Tuesday, July 5, 2016

What are the tax-advantage incentives of retirement plans?

FROM http://www.readingeagle.com/


Whether you've saved enough money for retirement is a question best answered by a financial adviser.

But for anyone considering retirement, having your investments in accounts that will keep your post-retirement taxes low is the best policy.
If you don't have a 401(k) plan with your employer, or if you want to take advantage of more investment options, opening an individual retirement account is a sound policy.


According to Kevin J. Miller, an accredited asset management specialist at Berkshire Investment Group, Wyomissing, traditional IRAs allow for an upfront tax deduction on your income tax return for the year of contribution. The maximum in 2016 is $5,500, and $6,500 for an individual over the age of 50.

"The money grows tax-deferred and is taxed on the withdrawals once the IRA owner reaches age 59½," said Miller. "There are some exceptions for early withdrawals without penalty."
Individuals must pay an additional 10 percent early-withdrawal tax unless an exception applies. Some of the exceptions include qualified higher education expenses, qualified first-time home buyer costs and unreimbursed medical expenses.

Miller said Roth IRA contributions are made with after-tax money, but the earnings and growth are tax deferred along with tax-free withdrawals after age 59½ and a five-year holding period. The same maximum contribution limits apply as with a traditional IRA.
"In addition, there is no requirement to withdraw assets after age 70½ as compared to the traditional IRA that has required minimum distributions after age 70½," he said.

Paul L. Marrella, a financial adviser with Marrella Financial Group LLC, Spring Township, said, "These distributions begin at just under 4 percent of the IRA's value, with the percentage increasing over time."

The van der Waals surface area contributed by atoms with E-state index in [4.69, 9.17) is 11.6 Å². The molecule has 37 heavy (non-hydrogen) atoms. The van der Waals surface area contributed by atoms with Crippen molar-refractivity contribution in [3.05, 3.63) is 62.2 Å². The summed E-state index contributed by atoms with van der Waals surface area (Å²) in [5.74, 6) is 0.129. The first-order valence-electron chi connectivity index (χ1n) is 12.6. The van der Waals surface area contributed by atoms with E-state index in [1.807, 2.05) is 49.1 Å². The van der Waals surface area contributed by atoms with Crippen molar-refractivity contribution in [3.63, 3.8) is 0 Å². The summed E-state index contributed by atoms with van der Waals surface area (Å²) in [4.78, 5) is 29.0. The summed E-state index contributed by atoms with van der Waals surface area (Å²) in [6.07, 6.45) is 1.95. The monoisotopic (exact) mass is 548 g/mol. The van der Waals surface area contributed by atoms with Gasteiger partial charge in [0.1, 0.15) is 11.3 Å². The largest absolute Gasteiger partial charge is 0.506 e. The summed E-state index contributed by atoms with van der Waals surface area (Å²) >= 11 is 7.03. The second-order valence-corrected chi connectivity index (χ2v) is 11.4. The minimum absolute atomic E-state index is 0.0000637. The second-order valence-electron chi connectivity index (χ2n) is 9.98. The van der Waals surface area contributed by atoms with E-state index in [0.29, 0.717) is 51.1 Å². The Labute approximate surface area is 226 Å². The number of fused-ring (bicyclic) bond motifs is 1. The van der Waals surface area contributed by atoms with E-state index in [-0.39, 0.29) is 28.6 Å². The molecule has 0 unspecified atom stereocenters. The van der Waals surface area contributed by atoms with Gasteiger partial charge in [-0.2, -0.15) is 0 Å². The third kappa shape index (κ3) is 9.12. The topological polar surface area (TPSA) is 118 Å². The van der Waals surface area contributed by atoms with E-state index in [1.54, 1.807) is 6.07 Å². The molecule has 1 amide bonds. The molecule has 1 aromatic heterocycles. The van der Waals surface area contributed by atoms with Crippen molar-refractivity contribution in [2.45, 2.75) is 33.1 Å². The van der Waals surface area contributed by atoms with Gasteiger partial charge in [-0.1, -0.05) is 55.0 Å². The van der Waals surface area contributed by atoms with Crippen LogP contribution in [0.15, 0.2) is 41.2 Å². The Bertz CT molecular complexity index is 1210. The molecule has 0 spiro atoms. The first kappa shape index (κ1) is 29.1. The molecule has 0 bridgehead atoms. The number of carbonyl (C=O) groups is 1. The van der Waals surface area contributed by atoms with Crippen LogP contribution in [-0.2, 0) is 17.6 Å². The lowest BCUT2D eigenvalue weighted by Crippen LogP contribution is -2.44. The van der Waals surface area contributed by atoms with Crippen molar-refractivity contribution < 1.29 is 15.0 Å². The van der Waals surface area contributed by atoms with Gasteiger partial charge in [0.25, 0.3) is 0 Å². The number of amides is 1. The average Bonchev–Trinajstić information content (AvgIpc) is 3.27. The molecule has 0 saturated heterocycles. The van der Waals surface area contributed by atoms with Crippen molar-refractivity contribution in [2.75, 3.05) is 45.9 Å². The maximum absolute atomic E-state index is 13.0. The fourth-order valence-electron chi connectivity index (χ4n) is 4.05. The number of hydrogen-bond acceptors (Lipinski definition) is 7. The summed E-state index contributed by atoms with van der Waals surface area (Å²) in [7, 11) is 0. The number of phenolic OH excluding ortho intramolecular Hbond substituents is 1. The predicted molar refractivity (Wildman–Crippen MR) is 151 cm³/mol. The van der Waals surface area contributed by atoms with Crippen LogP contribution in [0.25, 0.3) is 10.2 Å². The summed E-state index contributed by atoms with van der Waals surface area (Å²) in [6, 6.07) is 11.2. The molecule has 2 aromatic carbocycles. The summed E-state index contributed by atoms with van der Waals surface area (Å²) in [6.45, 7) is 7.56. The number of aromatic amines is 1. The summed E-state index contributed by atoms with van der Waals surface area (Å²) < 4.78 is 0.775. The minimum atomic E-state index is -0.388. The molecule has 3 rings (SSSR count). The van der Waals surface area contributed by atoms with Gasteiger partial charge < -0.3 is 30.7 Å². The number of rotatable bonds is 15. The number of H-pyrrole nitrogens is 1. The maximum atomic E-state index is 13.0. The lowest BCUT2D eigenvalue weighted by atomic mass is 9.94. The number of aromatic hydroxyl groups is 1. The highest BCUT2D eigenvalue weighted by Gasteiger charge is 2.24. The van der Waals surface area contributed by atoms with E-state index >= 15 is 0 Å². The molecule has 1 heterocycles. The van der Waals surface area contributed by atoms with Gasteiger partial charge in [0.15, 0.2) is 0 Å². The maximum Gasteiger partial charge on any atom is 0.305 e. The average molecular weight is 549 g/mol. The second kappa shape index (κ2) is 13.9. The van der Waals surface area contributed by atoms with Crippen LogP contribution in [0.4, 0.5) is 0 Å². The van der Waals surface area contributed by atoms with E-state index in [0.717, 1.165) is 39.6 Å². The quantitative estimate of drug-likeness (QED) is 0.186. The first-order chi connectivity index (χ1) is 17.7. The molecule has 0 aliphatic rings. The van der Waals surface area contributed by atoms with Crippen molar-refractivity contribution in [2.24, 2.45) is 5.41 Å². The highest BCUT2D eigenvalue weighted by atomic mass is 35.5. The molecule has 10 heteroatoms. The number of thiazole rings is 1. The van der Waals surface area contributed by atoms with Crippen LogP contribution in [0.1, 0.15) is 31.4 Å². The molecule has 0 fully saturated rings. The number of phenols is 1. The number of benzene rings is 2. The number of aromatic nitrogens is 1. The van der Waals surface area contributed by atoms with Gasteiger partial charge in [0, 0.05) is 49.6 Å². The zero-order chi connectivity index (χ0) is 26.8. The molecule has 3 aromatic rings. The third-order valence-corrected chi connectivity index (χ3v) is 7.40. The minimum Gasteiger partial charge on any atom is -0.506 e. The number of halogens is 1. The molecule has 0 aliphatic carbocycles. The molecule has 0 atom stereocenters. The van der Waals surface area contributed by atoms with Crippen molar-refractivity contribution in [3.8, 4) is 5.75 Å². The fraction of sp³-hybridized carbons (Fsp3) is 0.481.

A Roth IRA does not mandate minimum distributions.
"Roth IRAs may be more suitable for longer-term intergenerational wealth planning, where the money can be invested for many years on a tax-free basis," Marrella said. "In addition, spending your Roth IRA during retirement may keep your income lower, potentially reducing the percentage of your Social Security being taxed."

Given the flexibility of the Roth IRA, investors may want to consider converting their traditional IRA accounts into Roth IRA accounts.

"There are normally no fees involved when converting a traditional IRA to a Roth IRA," Miller said. "However, you may be liable for a large tax consequence when converting from a traditional to a Roth because of the transition from a pretax account of a traditional to a post-tax account of a Roth. One way to combat the large tax liability is to transition a traditional IRA to a Roth IRA over a period of years."

Planning strategy
The best way to lower taxes in retirement years is by planning your income tax strategy while you are still working, according to Marrella.

"For some Americans, you are better off having higher taxable income every other year, with lower years in between," he said. "This may help lower your Social Security taxation. For others, it may make sense to begin taking IRA distributions from the year following retirement up to the time they must take required minimum distributions. This can be done by either withdrawing money from the IRA account or converting to a Roth IRA. In some cases, tax-free municipal bonds may make sense."
Miller noted that municipal bonds distribute tax-free income but are subject to capital gains and losses when the bonds are sold at a gain or loss. The holding period of assets also plays a role.
"When assets are held for longer than one year and sold, they are considered long-term capital gains and losses and are taxed at a favorable tax rate," he said, "as compared to assets held and sold in one year or less, considered short-term capital gains and losses, and can be taxed as ordinary income."
Pensions are taxed at ordinary income rates. "That means you include the taxable pension along with any other wages, interest, dividends, etc.," Marrella said. "In addition, if your income is high enough, up to 85 percent of your Social Security could be taxed. The formula used is somewhat complex, but essentially begins taxing $1 of your Social Security for every $2 of income you have over a certain threshold."


Reduce tax liability
Miller said that tax loss harvesting, the practice of selling stocks and securities that are now worth less than an investor paid for them, can provide investors with the opportunity to reduce their tax liability because realized losses on investments can be used to first offset taxable gains and then to reduce ordinary income up to $3,000 per year.

"Starting in 2006, Congress allowed for Roth 401(k) contributions into employer-sponsored retirement plans to allow employees to take advantage of the Roth taxation benefits," Miller said. "This is further evidence that the federal government is encouraging people to save even more through tax-advantage incentives."